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Simple question, how do I convert an associative array to variables in a class? I know there is casting to do an (object) $myarray or whatever it is, but that will create a new stdClass and doesn't help me much. Are there any easy one or two line methods to make each $key => $value pair in my array into a $key = $value variable for my class? I don't find it very logical to use a foreach loop for this, I'd be better off just converting it to a stdClass and storing that in a variable, wouldn't I?

class MyClass {
    var $myvar; // I want variables like this, so they can be references as $this->myvar
    function __construct($myarray) {
        // a function to put my array into variables
    }
}
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3 Answers 3

up vote 29 down vote accepted

This simple code should work:

<?php

  class MyClass {
    public function __construct(Array $properties=array()){
      foreach($properties as $key => $value){
        $this->{$key} = $value;
      }
    }
  }

?>

Example usage

$foo = new MyClass(array("hello" => "world"));
$foo->hello // => "world"

Alternatively, this might be a better approach

<?php

  class MyClass {

    private $_data;

    public function __construct(Array $properties=array()){
      $this->_data = $properties;
    }

    // magic methods!
    public function __set($property, $value){
      return $this->_data[$property] = $value;
    }

    public function __get($property){
      return array_key_exists($property, $this->_data)
        ? $this->_data[$property]
        : null
      ;
    }
  }

?>

Usage is the same

// init
$foo = new MyClass(array("hello" => "world"));
$foo->hello;          // => "world"

// set: this calls __set()
$foo->invader = "zim";

// get: this calls __get()
$foo->invader;       // => "zim"

// attempt to get a data[key] that isn't set
$foo->invalid;       // => null
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Don't think you need the { } in the $this->{$key} = $value; statement –  AntonioCS Apr 26 '10 at 17:45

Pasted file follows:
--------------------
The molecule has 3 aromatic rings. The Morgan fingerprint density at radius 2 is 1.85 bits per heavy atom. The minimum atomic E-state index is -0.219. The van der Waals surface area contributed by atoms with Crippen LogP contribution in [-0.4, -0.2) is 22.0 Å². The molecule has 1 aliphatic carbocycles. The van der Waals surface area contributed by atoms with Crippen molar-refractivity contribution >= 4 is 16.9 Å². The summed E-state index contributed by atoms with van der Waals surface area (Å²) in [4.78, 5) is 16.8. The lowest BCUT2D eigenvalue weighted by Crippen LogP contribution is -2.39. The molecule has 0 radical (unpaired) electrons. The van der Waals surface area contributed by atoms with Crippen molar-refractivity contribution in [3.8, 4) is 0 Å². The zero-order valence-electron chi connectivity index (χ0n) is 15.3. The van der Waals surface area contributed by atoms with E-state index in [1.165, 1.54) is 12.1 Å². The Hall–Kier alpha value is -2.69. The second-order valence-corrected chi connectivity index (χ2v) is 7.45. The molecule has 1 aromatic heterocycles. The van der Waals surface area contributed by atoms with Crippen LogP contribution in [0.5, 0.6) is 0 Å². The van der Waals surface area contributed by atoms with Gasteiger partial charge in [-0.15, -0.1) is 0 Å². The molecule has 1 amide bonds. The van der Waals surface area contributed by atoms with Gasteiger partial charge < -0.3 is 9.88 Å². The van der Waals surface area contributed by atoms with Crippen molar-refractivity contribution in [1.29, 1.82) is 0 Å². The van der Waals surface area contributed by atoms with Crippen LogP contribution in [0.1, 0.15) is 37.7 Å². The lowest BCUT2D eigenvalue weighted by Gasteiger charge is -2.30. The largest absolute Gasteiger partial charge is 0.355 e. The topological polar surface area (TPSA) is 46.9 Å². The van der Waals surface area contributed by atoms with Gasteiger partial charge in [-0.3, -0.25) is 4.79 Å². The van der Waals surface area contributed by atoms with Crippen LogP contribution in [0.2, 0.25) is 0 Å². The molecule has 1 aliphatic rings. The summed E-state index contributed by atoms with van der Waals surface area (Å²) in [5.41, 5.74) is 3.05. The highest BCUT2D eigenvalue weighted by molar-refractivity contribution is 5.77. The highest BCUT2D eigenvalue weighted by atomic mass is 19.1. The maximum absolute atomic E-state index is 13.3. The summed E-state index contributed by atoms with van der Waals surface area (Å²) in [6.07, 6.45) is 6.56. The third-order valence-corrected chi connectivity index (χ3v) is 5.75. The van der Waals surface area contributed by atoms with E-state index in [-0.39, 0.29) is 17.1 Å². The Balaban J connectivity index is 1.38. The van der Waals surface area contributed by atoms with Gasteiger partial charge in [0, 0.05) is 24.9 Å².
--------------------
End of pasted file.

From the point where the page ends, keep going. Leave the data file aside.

10  
@AntonioCS, it's not necessary but it definitely emphasizes the access of a variable-named property. It also demonstrates that { } can be used when the variable property becomes more complex; e.g., $this->{$this->foo('bar')}->do_something(); –  maček Apr 26 '10 at 17:50
1  
Good point :) –  AntonioCS Apr 27 '10 at 10:42
    
A down-vote after 3+ years? With no explanation? –  maček Aug 16 '13 at 5:59

I would change this:

public function __get($property){
      return array_key_exists($property, $this->_data)
        ? $this->_data[$property]
        : null
      ;
    }

To this:

public function __get($property){
      return array_key_exists($property, $this->_data)
        ? $this->_data[$property]
        : $this->$property
      ;
    }
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3  
Why would you need to do that? That would just cause an infinite looping error if the property didn't exist in the data array as it keeps trying to send it through the magic get method. –  animuson Sep 13 '13 at 16:35

Here's another solution using PDOStatement::fetchObject, though it is a bit of a hack.

$array = array('property1' => 'value1', 'property2' => 'value2');
$className = 'MyClass';

$pdo = new PDO('sqlite::memory:'); // we don't actually need sqlite; any PDO connection will do
$select = 'SELECT ? AS property1, ? AS property2'; // this could also be built from the array keys
$statement = $pdo->prepare($select);

// this last part can also be re-used in a loop
$statement->execute(array_values($array));
$myObject = $statement->fetchObject($className);
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